Carlos Sanchez-Aguirre, Whitehorse Mothers Against Drunk Driving treasurer , from left, Crown attorney Leo Lane, and RCMP Staff Sgt. Jane Boissonneault talk to media about Bill C46 and how it will affect roadside stops in the Yukon. (Crystal Schick/Yukon News)

New drunk driving laws to kick in Dec. 18

Police will soon be able to demand breath samples from drivers without needing reasonable suspicion

New impaired driving laws will be coming into force across Canada Dec. 18, changing everything from the definition of impaired driving to when police can legally request driver breath samples.

Bill C-46, which introduces a number of changes to the Criminal Code, received royal assent in Parliament in June.

One of the biggest changes is allowing police officers to demand breath samples from drivers even if an officer doesn’t have any evidence that a driver is impaired.

Under the current law, police officers must have a reasonable suspicion that a driver is impaired — for example, smelling alcohol on the driver’s breath — before requesting a breath sample.

The new no-suspicion approach is one that’s been in place in dozens of countries, including Australia and Ireland, for years now, Crown attorney Leo Lane told media at a press conference Dec. 12, and has been proven to get more drunk drivers off the road.

Both Lane and Yukon RCMP Staff Sgt. Jane Boissonneault told reporters that under the current law, some drunk drivers can slip through the cracks for reasons as simple as an officer having a cold and not being able to detect the smell of alcohol on a driver.

Come Dec. 18, Boissonneault said, officers would be able to, in theory, request a breath sample from a driver pulled over for having a broken taillight, or request samples from every driver that passes through a holiday checkstop.

Lane said he anticipates impaired driving trials where defendants will challenge whether the new law violates the Charter of Rights and Freedoms.

“I would say any time there’s been a substantive change in impaired driving laws, Charter challenges are inevitable, so we fully expect that for the next few years there will be cases making their way up through the court where defendants are challenging the constitutionality of the new laws,” he said.

Other changes include increased mandatory minimum fines for certain blood alcohol concentrations and refusing to provide a breath sample. The minimum fine for a first impaired offence will remain $1,000, but will increase to $1,500 for a BAC of 0.12 and $2,000 for a BAC of 0.16, while refusing a lawful request to provide a breath sample will set an offender back at least $2,000.

The definition of impaired driving will change as well. Currently, drivers are considered impaired if they have a BAC of more than 0.08. Under the new law, a driver will be considered impaired at a BAC of 0.08. There are also new standards of impaired driving involving drugs, or a combination of alcohol and drugs — for example, a driver with a BAC of 0.05 and a THC concentration of 2.5 nanograms will be considered legally impaired.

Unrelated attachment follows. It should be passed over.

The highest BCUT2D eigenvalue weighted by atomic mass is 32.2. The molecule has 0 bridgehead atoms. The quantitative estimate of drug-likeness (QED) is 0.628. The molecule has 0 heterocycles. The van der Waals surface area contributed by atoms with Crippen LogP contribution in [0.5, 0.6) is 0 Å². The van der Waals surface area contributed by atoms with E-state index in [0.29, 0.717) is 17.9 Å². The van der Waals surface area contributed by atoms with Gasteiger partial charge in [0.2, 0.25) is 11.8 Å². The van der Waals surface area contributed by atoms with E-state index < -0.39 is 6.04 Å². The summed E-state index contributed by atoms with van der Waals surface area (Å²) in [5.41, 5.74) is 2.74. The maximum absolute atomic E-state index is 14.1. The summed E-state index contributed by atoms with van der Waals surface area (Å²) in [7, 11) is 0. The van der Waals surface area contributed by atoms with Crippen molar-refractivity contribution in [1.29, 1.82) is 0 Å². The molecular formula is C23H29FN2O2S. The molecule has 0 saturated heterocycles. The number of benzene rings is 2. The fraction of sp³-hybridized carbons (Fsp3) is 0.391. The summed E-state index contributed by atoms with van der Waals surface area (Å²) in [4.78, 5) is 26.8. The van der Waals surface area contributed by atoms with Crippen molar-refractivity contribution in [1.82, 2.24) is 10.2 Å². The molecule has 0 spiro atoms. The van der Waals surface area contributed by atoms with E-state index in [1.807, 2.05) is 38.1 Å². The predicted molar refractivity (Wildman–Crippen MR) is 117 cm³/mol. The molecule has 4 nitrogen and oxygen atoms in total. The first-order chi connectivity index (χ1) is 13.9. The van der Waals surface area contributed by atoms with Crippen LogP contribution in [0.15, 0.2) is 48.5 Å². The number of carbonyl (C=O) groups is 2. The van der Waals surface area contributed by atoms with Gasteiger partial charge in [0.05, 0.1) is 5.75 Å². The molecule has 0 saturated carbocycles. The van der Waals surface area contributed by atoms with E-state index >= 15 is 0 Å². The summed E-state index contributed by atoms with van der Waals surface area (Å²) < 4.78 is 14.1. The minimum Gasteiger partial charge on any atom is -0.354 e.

In an email, Yukon RCMP spokesperson Coralee Reid said that there were 745 impaired driving violations recorded across the territory in 2017, with 509 of those recorded in Whitehorse. So far this year, there have been 675 violations territory-wide, with 461 in Whitehorse.

Contact Jackie Hong at jackie.hong@yukon-news.com

Just Posted

Judge dismisses Whitehorse fentanyl smuggling case against Toronto man

Judge Michael Cozens dismissed the case against Jibril Hosh Jibril on May 23

WYATT’S WORLD

Wyatt’s World

Territory readies for Operation Nanook

Military exercise will test the Yukon’s emergency preparedness

Federal government announces $1.5 million in funding for 2020 Arctic Winter Games

The funding makes the Government of Canada the single largest contributor to the games

YG mulls tying payment of environmental fines to driver’s licences

About $200K in fines are still owed, some from as late as 1989

Yukon youth set to show off their skills to the rest of Canada

Eighteen Yukoners have qualified for the Skills Canada National Competition at the end of the month

EDITORIAL: Yes, even killers deserve due process

No one benefits when the Yukon government is focused on denying it uses solitary confinement

Record turnout for Tour de Haines Junction cycling stage race

The field of 21 riders is the largest in the history of the event

Olympic opportunity for Yukon athletes at RBC Training Ground event

“At this age group, it’s just about saying yes to opportunities. Go out. Try it out, if you like it.”

History Hunter: The Dublin Gulch story: Part two

Despite depopulation during World War I, 14 men were reported still engaged… Continue reading

Commentary: Mining for clean energy

The infrastructure for clean energy requires mining

Yukonomist: The Yukon’s first Tesla powers through winter

So far, electric cars are still a novelty in the Yukon

Whitehorse city news, briefly

A summary of some of the decisions made at the May 13 council meeting

Most Read